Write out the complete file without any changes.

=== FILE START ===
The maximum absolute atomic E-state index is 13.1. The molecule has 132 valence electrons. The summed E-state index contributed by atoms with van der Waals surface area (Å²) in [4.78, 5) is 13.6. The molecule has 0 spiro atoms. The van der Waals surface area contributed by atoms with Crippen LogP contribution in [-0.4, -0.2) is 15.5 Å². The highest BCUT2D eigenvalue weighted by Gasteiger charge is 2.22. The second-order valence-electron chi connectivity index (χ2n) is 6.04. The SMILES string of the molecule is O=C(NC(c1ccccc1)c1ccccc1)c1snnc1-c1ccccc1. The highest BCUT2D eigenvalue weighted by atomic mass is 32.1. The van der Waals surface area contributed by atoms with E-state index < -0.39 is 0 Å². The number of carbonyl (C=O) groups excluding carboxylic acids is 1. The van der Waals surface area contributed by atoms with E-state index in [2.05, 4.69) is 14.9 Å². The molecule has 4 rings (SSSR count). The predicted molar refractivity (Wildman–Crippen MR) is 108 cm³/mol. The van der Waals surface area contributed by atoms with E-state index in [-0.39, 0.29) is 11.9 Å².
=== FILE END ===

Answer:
The maximum absolute atomic E-state index is 13.1. The molecule has 132 valence electrons. The summed E-state index contributed by atoms with van der Waals surface area (Å²) in [4.78, 5) is 13.6. The molecule has 0 spiro atoms. The van der Waals surface area contributed by atoms with Crippen LogP contribution in [-0.4, -0.2) is 15.5 Å². The highest BCUT2D eigenvalue weighted by Gasteiger charge is 2.22. The second-order valence-electron chi connectivity index (χ2n) is 6.04. The SMILES string of the molecule is O=C(NC(c1ccccc1)c1ccccc1)c1snnc1-c1ccccc1. The highest BCUT2D eigenvalue weighted by atomic mass is 32.1. The van der Waals surface area contributed by atoms with E-state index < -0.39 is 0 Å². The number of carbonyl (C=O) groups excluding carboxylic acids is 1. The van der Waals surface area contributed by atoms with E-state index in [2.05, 4.69) is 14.9 Å². The molecule has 4 rings (SSSR count). The predicted molar refractivity (Wildman–Crippen MR) is 108 cm³/mol. The van der Waals surface area contributed by atoms with E-state index in [-0.39, 0.29) is 11.9 Å².